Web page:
As for wider issues, the best and most influential courier company in the UK at the moment is the German state’s DPD. I can’t see them leaving but Brexit could end up making it difficult for them and other couriers leaving us with less choice and higher prices.

    Changes in border trade could lead to more red tape, not less. A different agreement with countries around the world could open up massive problems for deliveries.

    The more general arguments fur leaving don’t ring true to me. Democracy, the EU structure is more democratic than the British government and a good check on it.
    Sovereignty; faceless bureaucrats end up legislating whatever we do. With the EU we have a veto that mostly doesn’t get used because our faceless bureaucrats agree with the legislation.
    The economy; on paper we send a lot of money to the EU that we don’t get back in money but most businesses know that they invest in one way and get back in another. Starbucks must waste fortunes a day on paper cups but they wouldn’t sell as much coffee if they didn’t use them.

  4. I’ll vote leave do not see any advantage in staying. They’re not what I voted for all those years ago, just load of unelected jobs worths on salaries that set them up for life.

  5. UK retailers selling to the UK are better off if we stay. Leave and UK customers will have less spending money in their pockets and the pound plummets so the price of imported wholesale goods will rise squeezing margins. UK retailers who sell exclusively overseas may believe they could be better off if the pound plummets as goods for sale will be more attractively priced however the increased costs of the imported goods could offset this potential gain so may not be a win situation. Also for all the talk of tariffs if the UK leaves wonder how this might impact online sales? So for me it is a stay but I can see how others would benefit from a leave depending on your line of business.

  6. All I know is I have a Royal Mail sack of sales going off to the EU and two going to the UK. Margin wise that one sack going to the EU makes me a lot more money than the two UK ones, I simply fetch a better price in say Spain Italy or Germany.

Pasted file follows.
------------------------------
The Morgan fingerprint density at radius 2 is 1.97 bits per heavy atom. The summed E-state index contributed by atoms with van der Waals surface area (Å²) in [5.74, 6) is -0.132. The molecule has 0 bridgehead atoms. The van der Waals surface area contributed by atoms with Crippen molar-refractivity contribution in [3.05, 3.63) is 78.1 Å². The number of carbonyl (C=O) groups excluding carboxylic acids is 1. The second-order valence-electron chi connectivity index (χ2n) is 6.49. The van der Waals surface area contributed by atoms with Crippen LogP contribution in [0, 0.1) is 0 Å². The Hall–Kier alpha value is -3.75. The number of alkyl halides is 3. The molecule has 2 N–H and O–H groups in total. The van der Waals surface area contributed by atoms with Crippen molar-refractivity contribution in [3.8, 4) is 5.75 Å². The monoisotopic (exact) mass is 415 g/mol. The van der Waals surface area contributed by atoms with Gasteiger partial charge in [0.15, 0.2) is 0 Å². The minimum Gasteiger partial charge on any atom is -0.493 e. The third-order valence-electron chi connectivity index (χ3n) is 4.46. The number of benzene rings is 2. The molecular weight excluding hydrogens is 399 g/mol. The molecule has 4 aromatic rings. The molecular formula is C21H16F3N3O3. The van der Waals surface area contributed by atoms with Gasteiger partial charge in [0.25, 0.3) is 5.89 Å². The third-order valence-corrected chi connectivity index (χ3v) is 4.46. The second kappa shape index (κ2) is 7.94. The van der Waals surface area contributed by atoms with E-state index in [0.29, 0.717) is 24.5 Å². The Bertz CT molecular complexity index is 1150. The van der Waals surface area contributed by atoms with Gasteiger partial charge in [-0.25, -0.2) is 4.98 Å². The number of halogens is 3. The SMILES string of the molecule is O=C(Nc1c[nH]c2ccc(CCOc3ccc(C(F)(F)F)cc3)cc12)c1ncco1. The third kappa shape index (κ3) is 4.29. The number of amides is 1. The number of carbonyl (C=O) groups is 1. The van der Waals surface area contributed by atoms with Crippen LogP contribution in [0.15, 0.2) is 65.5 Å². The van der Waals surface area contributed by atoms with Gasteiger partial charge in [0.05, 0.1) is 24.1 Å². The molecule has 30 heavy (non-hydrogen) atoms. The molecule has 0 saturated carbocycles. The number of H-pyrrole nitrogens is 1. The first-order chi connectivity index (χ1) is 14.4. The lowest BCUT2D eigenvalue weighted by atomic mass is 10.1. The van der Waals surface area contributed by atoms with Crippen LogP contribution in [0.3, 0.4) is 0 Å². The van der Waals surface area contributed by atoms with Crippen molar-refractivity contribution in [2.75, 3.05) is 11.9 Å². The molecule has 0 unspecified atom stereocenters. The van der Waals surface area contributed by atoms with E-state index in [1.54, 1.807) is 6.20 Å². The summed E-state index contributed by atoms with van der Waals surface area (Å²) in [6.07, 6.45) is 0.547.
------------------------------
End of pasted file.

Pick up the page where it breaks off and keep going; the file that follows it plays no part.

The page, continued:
I think it is essential we remain in the single market without interruption for e traders. I buy most my stock in the UK and sell on all the main EU sites both on Amazon and eBay. My website also has more customers from the EU and ROW the world than the UK.
    I had all this 2 years ago with the Scottish referendum and had no idea what was going to happen on the Friday after the vote, it was all as clear as mud.
    I think what is important here is to understand the world will not end on Friday as all the Panic mongers and press will be going wild if it is a leave vote, and just keep trading and plan for a life without the single market. I have 0 trust in the Politicians to deliver trade deals in a timely manner and any trade deals they negotiate will not be for the benefit of SME’s.
    I will vote to remain in, and not really on the single market question I see my business’s future in the EU more than the UK and want all the benefits that come with being a EU member state.

  7. Does anyone think a “no ” vote would result in our leaving? It’s not binding on anyone. Would the next government be prepared to introduce exit legilation? It would take years. Would MPs agree to approve it? House of Lords? No – it’s not going to happen regardless of what the vote is.

  8. From a business perspective life is so easy right now. I buy most of my stock from within the EU, and ship about 25% of sales there. Why change that? And I do believe in 8-10 years time we would see leaving the EU as one of the craziest things we ever did as a nation, with London no longer the European financial capital, with our car manufacturers and pharma companies putting new facilities elsewhere in the EU rather than investing further in the UK. Every bit of the wealth we lose will impact us all in our business and our personal lives. But this isn’t just about business.

    I want my children and grandchildren to live in a country with the fantastic freedom of movement and action we have had as an EU member, where as a nation we are tolerant and generous, where we are outward looking with a vibrant economy and society, and where we share this with as many other nations as possible. My generation has never had to go to war, and we should never underestimate the peace we have been fortunate to enjoy. Europe is now a better place, and we need to build every link that continues to make it so for the future.

  9. What you need to do is separate the politics out from the trade in the EU.

    But of course, you can’t.

    Which is why it’s a difficult decision.

    Getting out will be messy, prolonged and will probably make life difficult for business in the short term.

    Staying in means swallowing whatever the EU throws at us in the coming years, however unpalatable.

    Of course, the EU could solve the problem for us by collapsing of its own accord.